Applying for assistance can be completed through your online Rocket Mortgage account.
Guild Mortgage Company: Best Mortgage Refinance Company for Airbnb Owners
|Minimum Credit Score||620 is standard, with minor exceptions|
|Do they consider alternative credit data||Yes, such as utility bills and rental payment histories.|
|JD Power Ranking||Better Than Most|
Out of all the mortgage refinance companies we vetted, Guild offered the most diverse array of loan options for borrowers in different financial circumstances. This includes those who may be facing financial hurdles like student loan debt or tight credit, as well as options for struggling Airbnb owners, which could be particularly advantageous considering the current world situation.
Guild’s Airbnb refinancing option is available for owner-occupied primary residences for borrowers with a loan-to value ratio of at least 97% for rate-and-term refinances, and 80% LTV for cash-out refinance. Qualifying borrowers must also have a credit score of 620.
Although other companies accept short-term rental income to qualify for certain loans, most require at least two years of evidence, while Guild accepts 12 months, making it an ideal option for new and veteran hosts alike. That’s what makes them our best for Airbnb owners.
Guild’s Airbnb program also enables borrowers to factor their short-term rental income on primary residences with multiple service providers, so it doesn’t just have to be Airbnb income. This added qualification muscle could potentially make Guild’s Airbnb-specific refinance easier to qualify compared to other lenders.
To qualify applicants must also present an Airbnb Proof of Income Statement, proof of stable short-term rental income for the past 12 months.
Highlights from Guild Mortgage
- Offers conventional, FHA, VA, USDA, and Airbnb refinance
- Has a refinance calculator, total mortgage payment calculator, and helpful blog
- Accepts LTVs as high as 97% for rate and term refi and 80% for cash-out refinance
Guild Mortgage is encouraging its clients to continue making mortgage payments, if they can. These can be made online using MyAccount, where additional assistance plans are available should borrowers need it. Amid coronavirus concerns, Guild is offering an initial mortgage relief option of forbearance for federally backed loans. Guild is also waiving late charges for all borrowers for the months of April and May and will cease negative credit reporting to credit bureaus from March to May. Repayment options for those opting to choose a forbearance will depend on your financial resources, Guild is also providing loan counseling available from 7:30 a.m. and 5 p.m. Pacific Time at 800-365-4884.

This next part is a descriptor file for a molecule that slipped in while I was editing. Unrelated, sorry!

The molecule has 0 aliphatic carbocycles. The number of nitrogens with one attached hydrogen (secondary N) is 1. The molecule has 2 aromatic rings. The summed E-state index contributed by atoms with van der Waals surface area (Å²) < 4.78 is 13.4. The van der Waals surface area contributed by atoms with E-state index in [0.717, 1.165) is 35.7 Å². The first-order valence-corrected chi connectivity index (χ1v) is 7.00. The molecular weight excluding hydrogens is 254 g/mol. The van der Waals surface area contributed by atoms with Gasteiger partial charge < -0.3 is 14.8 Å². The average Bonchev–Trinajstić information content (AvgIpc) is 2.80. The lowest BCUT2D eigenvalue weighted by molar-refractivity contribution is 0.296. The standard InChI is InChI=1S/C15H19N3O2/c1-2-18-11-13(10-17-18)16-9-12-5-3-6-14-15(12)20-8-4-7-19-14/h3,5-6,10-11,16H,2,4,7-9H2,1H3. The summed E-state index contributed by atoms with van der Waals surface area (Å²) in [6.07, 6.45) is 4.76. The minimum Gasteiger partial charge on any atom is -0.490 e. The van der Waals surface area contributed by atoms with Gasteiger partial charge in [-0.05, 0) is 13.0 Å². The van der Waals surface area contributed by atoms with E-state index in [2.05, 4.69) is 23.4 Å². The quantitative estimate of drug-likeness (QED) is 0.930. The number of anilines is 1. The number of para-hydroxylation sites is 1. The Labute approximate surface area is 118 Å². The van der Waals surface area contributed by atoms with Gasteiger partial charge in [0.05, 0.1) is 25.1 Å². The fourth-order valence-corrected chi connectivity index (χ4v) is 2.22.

Bank of America: Best Mortgage Refinance Company For Member Discounts
|Minimum Credit Score||620 is standard, with minor exceptions|
|Do they consider alternative credit data||Yes, such as utility bills and rental payment histories.|
|JD Power Ranking||About Average|
As one of the nation’s leading mortgage leaders, Bank of America is well-suited to help you determine if refinance is the right option. And if you decide to go that route, the company offers multiple types of refinancing and home equity loans to choose from, including fixed and adjustable-rate refinance loans, FHA and VA refinance, and cash-out refinance.
What makes Bank of America the best mortgage refinance company for member discounts, however, is its Preferred Rewards program. With this service, members can qualify for up to a $600 reduction of their purchase or refinance origination fees in closing costs. The program is based on tiers ranging from Gold to Platinum Honors, and the discount-level is based on the tier for which a customer qualifies. A member’s tier is determined by qualifying balances in Bank of America banking and or Merill investment accounts. So customers who have one of or both these accounts should definitely look into this as an option.
Another perk of doing business with Bank of America is that it has comprehensive digital services, including an online tool to track the progress of your mortgage loan and refinance application in real-time. While the company doesn’t state a credit score requirement on its website, you can consult a loan specialist to see if you qualify for refinance.
Highlights from Bank of America
- Offers conventional, FHA, VA, USDA mortgage refinance loans
- Exclusive membership discounts available on both purchase and refinance closing costs
- Physical branch locations available throughout the nation
Bank of America is actively monitoring the coronavirus outbreak as it unfolds and encourages those impacted directly or indirectly by this crisis to contact customer assistance to evaluate alternatives. As per the Financial Services Forum, BoA is allowing clients with mortgages or home equity loans to request payment deferral without adverse credit effects, yet payments will be added to the end of the loan. The bank is also pausing foreclosure sales, evictions, and repossessions.